When Bell purchased MTS in 2017, an in-depth Competition Bureau review of the deal found that cellular plan prices in Saskatchewan, Thunder Bay, Ontario, Quebec and in Manitoba – all places where there is strong regional competition – were much lower than elsewhere in the country, where coordinated moves between Bell, Telus and Rogers are driving prices up.

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For Pierre Larouche, professor at the Faculty of Law of the University of Montreal and specialist in competition law, the very high prices in Canada can be explained very simply: the competition is not enough to bring prices down, he says.

It's a conclusion that is well known, he said on the air from RDI.

However, beyond this market largely occupied by the big players, who each have their stable of more affordable brands, this question of package costs mainly revolves around; a business philosophy, believes Mr. Larouche.

What do we want to do with the operators? In Canada, there is still this vision [according to which] there is a lot of [profit] margin to be made with a telecommunications service. In Europe and the United States, we have abandoned that, mentions the professor.

We consider that these are consumer services with relatively low margins.

The solution, according to this specialist, would be to promote the arrival of a new major player who would have his own network. This strategy is already working: in Quebec, says Professor Larouche, the arrival of Videotron has reduced the price of packages by about 20%.

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Bell, Telus and Rogers don't x27;didn't want to give an on-camera interview for Marketplacewhen this current affairs program asked them to comment on pricing policies as well as their competitive tactics.

Rogers noted, however, that prices have been declining over the past six years. Both this provider and Bell have invited to turn to the Canadian Wireless Telecommunications Association (CWTA) for comment.

In a statement provided to CBC, ACTS argues that it simply costs more to operate wireless networks in Canada compared to most other countries, noting that the relatively low density of population in Canada made it difficult to recover its costs.

However, the industry does not go it alone when it comes to paying for telecommunications infrastructure: taxes federal and provincial taxpayers are also involved.

Since 2015, Ottawa has invested $7.6 billion to develop this infrastructure, while the provinces have also added billions. In Ontario alone, Queen's Park spent $4 billion during this period to build the networks to connect remote areas to the Internet in places where private companies do not invest to do so.

Meanwhile, the profit margin of the industry is larger in Canada than in other countries.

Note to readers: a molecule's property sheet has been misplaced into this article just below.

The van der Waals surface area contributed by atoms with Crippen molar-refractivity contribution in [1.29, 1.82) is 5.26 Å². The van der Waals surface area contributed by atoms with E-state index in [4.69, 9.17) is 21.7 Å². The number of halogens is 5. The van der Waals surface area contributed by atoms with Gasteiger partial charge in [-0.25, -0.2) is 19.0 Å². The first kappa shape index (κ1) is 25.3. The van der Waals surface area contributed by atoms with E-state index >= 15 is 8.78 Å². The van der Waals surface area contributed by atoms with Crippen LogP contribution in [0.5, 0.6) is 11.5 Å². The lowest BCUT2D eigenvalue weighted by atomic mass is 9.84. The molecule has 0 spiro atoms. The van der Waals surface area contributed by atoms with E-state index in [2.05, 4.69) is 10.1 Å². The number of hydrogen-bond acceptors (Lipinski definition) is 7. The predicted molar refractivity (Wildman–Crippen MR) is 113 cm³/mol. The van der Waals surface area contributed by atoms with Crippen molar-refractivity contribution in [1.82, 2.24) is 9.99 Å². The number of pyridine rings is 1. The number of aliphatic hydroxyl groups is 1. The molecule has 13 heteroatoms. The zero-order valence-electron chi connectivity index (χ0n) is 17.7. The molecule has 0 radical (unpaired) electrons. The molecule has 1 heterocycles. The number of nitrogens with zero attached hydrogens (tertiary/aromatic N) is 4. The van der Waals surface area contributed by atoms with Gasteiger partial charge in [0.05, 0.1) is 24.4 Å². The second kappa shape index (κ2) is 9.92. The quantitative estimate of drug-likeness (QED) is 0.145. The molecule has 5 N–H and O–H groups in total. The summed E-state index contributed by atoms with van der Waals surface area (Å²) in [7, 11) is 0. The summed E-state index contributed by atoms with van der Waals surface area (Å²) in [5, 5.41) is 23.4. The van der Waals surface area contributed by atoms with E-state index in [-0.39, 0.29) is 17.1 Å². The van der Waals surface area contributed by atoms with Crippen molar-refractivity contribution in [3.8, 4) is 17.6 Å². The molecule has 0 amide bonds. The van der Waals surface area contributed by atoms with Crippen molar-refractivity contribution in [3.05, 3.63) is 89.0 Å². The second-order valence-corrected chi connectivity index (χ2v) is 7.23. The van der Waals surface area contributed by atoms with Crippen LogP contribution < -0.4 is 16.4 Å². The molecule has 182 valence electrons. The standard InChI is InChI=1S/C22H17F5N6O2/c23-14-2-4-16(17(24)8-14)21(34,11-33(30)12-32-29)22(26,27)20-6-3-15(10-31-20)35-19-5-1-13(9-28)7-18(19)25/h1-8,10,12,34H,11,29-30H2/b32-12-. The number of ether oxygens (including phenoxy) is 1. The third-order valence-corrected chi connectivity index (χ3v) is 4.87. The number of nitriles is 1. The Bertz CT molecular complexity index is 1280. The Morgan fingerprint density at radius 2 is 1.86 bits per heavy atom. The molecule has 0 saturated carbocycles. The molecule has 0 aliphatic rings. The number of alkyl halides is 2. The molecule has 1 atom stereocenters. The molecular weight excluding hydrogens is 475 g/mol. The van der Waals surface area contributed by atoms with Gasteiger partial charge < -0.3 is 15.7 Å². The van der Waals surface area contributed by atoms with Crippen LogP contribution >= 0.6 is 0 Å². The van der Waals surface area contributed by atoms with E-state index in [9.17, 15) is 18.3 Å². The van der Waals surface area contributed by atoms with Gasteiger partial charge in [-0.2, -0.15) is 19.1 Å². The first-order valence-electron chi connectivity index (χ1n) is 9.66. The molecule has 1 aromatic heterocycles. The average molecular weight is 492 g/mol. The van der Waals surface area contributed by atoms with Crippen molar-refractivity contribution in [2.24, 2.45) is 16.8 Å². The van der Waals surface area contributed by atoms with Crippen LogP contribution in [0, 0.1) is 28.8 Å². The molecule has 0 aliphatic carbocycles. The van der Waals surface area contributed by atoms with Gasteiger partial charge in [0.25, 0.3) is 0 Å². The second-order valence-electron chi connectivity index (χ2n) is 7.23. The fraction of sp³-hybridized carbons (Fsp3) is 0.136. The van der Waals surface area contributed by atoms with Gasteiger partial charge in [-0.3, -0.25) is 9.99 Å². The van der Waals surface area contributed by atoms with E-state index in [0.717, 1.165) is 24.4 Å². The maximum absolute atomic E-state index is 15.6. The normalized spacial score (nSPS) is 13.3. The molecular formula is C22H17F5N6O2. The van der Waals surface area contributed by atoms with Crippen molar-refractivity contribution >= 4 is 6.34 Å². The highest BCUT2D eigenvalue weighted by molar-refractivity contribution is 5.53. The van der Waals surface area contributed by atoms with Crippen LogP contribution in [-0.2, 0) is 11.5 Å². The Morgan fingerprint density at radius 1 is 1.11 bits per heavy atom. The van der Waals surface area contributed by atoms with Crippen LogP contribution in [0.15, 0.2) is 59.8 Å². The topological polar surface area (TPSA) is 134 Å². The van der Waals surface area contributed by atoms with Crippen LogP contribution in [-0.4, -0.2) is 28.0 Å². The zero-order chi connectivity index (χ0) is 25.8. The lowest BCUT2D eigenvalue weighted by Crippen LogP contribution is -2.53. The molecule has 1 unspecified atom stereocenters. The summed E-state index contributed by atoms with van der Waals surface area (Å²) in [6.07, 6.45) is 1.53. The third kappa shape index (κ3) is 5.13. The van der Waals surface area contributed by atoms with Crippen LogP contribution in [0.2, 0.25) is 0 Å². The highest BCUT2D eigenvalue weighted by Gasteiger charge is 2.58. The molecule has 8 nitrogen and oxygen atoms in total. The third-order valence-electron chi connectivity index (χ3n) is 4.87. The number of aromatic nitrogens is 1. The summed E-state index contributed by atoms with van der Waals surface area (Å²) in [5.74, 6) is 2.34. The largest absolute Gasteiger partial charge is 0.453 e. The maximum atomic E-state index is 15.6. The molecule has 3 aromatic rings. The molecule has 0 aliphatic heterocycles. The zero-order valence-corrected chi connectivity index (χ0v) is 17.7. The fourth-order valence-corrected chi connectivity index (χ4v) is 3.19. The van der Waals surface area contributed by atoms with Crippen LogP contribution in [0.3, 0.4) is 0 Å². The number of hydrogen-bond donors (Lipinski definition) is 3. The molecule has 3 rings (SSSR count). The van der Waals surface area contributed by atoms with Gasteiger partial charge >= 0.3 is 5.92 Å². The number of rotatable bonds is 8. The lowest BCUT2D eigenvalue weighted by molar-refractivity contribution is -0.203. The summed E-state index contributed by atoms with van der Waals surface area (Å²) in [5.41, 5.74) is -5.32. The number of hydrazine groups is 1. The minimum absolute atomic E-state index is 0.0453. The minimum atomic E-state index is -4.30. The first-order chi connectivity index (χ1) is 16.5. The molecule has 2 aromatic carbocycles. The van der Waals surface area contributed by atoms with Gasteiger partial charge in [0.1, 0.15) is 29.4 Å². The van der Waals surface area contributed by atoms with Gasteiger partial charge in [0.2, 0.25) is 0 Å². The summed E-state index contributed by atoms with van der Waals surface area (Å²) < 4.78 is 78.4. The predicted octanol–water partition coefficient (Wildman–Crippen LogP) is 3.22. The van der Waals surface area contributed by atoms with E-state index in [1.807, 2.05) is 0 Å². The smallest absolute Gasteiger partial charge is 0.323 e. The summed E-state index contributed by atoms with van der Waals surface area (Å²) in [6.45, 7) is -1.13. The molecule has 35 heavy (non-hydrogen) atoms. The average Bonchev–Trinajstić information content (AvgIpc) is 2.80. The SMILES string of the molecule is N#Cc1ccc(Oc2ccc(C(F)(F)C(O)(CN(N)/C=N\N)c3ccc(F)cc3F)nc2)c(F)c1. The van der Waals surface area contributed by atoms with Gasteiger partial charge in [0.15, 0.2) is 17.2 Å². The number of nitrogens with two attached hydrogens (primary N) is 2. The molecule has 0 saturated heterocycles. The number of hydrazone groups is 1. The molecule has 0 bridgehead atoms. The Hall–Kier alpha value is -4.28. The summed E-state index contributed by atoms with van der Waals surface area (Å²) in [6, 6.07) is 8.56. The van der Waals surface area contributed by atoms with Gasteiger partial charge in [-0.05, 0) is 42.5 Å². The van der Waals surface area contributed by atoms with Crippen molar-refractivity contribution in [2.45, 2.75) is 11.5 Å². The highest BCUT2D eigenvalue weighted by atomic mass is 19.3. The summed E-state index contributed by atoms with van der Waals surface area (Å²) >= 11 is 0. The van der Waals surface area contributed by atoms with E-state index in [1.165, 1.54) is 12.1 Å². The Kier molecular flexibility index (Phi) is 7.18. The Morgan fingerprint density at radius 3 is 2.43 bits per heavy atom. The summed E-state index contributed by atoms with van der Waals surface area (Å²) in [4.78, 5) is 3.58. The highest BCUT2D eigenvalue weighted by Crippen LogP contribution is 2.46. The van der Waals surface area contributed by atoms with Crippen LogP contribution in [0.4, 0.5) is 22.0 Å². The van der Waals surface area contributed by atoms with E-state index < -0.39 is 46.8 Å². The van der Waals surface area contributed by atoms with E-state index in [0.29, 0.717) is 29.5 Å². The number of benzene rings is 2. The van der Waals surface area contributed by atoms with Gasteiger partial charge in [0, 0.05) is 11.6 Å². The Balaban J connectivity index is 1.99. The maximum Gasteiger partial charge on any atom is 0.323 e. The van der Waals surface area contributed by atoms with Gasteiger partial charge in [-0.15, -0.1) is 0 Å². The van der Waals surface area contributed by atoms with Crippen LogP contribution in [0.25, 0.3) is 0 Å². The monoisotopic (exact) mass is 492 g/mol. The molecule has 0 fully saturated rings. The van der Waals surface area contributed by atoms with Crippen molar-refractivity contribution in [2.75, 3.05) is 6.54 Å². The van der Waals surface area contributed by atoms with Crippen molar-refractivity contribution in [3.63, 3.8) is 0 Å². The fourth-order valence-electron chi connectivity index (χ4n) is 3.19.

There are certain factors that justify in a certain sense higher prices in Canada, argues Ben Klass, a researcher with the Canadian Media Concentration Project and a doctoral candidate at Carleton University. However, for him, companies here go too far.

“In countries that have a similar population density, for example the Scandinavian nations and in particular Australia, even if the economic conditions are similar there, they offer a cheaper service or with much more data.

— Ben Klass, researcher with the Canadian Media Concentration Project

Also according to Mr. Klass, the Australian government has taken steps to ensure that the market to be more competitive, including allowing foreign-owned companies to enter the market.

While [these countries] do not directly regulate the price of cellular plans, I believe that they have adopted measures which ensure that the market remains more dynamic than it is. x27;is here, he said.

This researcher believes that Canada is at a turning point and that the government must renew its commitment to promote competition within the industry or to adopt drastic legislative changes to control companies that tend more towards monopoly.

One ​​of the next big issues in competition and affordability is the planned merger between Rogers and Shaw. Under the terms of the agreement, the latter would transfer its cellular provider Freedom Mobile to Videotron.

The Competition Bureau, however, appealed the green light granted by the Competition Tribunal.

In Mr. Klass' eyes, even if the Competition Bureau runs the risk of losing its fight to block the merger, it is possible to hope that this whole affair will influence the consultation on the future of competition policy which was launched last November by Minister Champagne.

I hope that from the wrong court ruling we will get relatively progressive reform of the system as a whole, says Mr. Klass.

With information from CBC News